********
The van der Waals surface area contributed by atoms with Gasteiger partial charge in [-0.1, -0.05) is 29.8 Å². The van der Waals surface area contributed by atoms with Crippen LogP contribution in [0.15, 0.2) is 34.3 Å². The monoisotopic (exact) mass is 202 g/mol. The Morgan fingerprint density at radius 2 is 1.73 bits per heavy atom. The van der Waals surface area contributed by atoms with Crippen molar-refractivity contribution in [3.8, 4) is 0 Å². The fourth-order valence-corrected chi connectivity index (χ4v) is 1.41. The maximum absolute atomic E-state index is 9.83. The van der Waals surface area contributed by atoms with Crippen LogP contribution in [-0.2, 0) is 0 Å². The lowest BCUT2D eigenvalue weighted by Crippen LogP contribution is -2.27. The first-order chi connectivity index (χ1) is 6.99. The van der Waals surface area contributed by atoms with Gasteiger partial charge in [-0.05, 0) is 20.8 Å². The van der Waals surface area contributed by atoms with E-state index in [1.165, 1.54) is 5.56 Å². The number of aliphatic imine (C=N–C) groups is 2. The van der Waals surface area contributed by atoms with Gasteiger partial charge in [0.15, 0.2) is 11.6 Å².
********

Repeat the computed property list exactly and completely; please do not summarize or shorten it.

The van der Waals surface area contributed by atoms with Gasteiger partial charge in [-0.1, -0.05) is 29.8 Å². The van der Waals surface area contributed by atoms with Crippen LogP contribution in [0.15, 0.2) is 34.3 Å². The monoisotopic (exact) mass is 202 g/mol. The Morgan fingerprint density at radius 2 is 1.73 bits per heavy atom. The van der Waals surface area contributed by atoms with Crippen molar-refractivity contribution in [3.8, 4) is 0 Å². The fourth-order valence-corrected chi connectivity index (χ4v) is 1.41. The maximum absolute atomic E-state index is 9.83. The van der Waals surface area contributed by atoms with Crippen LogP contribution in [-0.2, 0) is 0 Å². The lowest BCUT2D eigenvalue weighted by Crippen LogP contribution is -2.27. The first-order chi connectivity index (χ1) is 6.99. The van der Waals surface area contributed by atoms with Gasteiger partial charge in [-0.05, 0) is 20.8 Å². The van der Waals surface area contributed by atoms with E-state index in [1.165, 1.54) is 5.56 Å². The number of aliphatic imine (C=N–C) groups is 2. The van der Waals surface area contributed by atoms with Gasteiger partial charge in [0.15, 0.2) is 11.6 Å².